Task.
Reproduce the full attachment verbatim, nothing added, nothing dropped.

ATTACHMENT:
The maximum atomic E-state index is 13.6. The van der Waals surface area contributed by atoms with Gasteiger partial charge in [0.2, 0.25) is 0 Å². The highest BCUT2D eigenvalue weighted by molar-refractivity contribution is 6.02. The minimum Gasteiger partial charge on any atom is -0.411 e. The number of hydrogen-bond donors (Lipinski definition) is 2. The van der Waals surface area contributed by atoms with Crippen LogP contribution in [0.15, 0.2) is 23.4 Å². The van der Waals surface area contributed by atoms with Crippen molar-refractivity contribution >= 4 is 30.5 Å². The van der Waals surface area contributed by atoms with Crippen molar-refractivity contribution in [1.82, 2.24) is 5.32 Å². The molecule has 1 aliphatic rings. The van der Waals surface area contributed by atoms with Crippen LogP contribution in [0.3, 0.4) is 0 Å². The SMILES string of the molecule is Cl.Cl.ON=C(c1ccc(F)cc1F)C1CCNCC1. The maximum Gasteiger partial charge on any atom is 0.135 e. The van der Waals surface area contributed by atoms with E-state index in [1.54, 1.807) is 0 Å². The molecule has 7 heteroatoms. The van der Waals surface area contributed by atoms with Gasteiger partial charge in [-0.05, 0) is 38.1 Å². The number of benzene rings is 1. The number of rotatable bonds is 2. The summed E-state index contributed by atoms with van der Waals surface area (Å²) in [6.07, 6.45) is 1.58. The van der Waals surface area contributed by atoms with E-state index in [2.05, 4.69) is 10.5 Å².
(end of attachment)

The maximum atomic E-state index is 13.6. The van der Waals surface area contributed by atoms with Gasteiger partial charge in [0.2, 0.25) is 0 Å². The highest BCUT2D eigenvalue weighted by molar-refractivity contribution is 6.02. The minimum Gasteiger partial charge on any atom is -0.411 e. The number of hydrogen-bond donors (Lipinski definition) is 2. The van der Waals surface area contributed by atoms with Crippen LogP contribution in [0.15, 0.2) is 23.4 Å². The van der Waals surface area contributed by atoms with Crippen molar-refractivity contribution >= 4 is 30.5 Å². The van der Waals surface area contributed by atoms with Crippen molar-refractivity contribution in [1.82, 2.24) is 5.32 Å². The molecule has 1 aliphatic rings. The van der Waals surface area contributed by atoms with Crippen LogP contribution in [0.3, 0.4) is 0 Å². The SMILES string of the molecule is Cl.Cl.ON=C(c1ccc(F)cc1F)C1CCNCC1. The maximum Gasteiger partial charge on any atom is 0.135 e. The van der Waals surface area contributed by atoms with E-state index in [1.54, 1.807) is 0 Å². The molecule has 7 heteroatoms. The van der Waals surface area contributed by atoms with Gasteiger partial charge in [-0.05, 0) is 38.1 Å². The number of benzene rings is 1. The number of rotatable bonds is 2. The summed E-state index contributed by atoms with van der Waals surface area (Å²) in [6.07, 6.45) is 1.58. The van der Waals surface area contributed by atoms with E-state index in [2.05, 4.69) is 10.5 Å².